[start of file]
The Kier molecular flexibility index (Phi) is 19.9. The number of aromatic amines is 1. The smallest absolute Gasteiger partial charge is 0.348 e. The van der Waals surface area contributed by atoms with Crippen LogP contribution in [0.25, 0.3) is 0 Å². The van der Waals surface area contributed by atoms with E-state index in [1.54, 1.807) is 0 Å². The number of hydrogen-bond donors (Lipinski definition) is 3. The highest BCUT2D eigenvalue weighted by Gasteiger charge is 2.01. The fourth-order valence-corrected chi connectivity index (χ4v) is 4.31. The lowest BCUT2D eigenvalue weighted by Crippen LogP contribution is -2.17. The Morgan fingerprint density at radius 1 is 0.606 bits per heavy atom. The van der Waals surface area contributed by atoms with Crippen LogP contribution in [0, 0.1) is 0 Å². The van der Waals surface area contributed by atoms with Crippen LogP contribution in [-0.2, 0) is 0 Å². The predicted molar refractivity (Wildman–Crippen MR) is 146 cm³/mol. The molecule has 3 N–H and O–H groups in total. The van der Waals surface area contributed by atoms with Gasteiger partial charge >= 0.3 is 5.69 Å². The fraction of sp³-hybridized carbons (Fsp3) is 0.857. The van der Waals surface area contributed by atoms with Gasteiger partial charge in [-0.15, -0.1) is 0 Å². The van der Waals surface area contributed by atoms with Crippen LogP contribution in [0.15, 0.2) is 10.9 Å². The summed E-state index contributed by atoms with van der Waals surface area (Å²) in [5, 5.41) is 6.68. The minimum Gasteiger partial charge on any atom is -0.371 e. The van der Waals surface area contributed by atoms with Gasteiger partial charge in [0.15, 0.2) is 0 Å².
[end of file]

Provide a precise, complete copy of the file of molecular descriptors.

The Kier molecular flexibility index (Phi) is 19.9. The number of aromatic amines is 1. The smallest absolute Gasteiger partial charge is 0.348 e. The van der Waals surface area contributed by atoms with Crippen LogP contribution in [0.25, 0.3) is 0 Å². The van der Waals surface area contributed by atoms with E-state index in [1.54, 1.807) is 0 Å². The number of hydrogen-bond donors (Lipinski definition) is 3. The highest BCUT2D eigenvalue weighted by Gasteiger charge is 2.01. The fourth-order valence-corrected chi connectivity index (χ4v) is 4.31. The lowest BCUT2D eigenvalue weighted by Crippen LogP contribution is -2.17. The Morgan fingerprint density at radius 1 is 0.606 bits per heavy atom. The van der Waals surface area contributed by atoms with Crippen LogP contribution in [0, 0.1) is 0 Å². The van der Waals surface area contributed by atoms with Crippen LogP contribution in [-0.2, 0) is 0 Å². The predicted molar refractivity (Wildman–Crippen MR) is 146 cm³/mol. The molecule has 3 N–H and O–H groups in total. The van der Waals surface area contributed by atoms with Gasteiger partial charge >= 0.3 is 5.69 Å². The fraction of sp³-hybridized carbons (Fsp3) is 0.857. The van der Waals surface area contributed by atoms with Gasteiger partial charge in [-0.15, -0.1) is 0 Å². The van der Waals surface area contributed by atoms with Crippen LogP contribution in [0.15, 0.2) is 10.9 Å². The summed E-state index contributed by atoms with van der Waals surface area (Å²) in [5, 5.41) is 6.68. The minimum Gasteiger partial charge on any atom is -0.371 e. The van der Waals surface area contributed by atoms with Gasteiger partial charge in [0.15, 0.2) is 0 Å².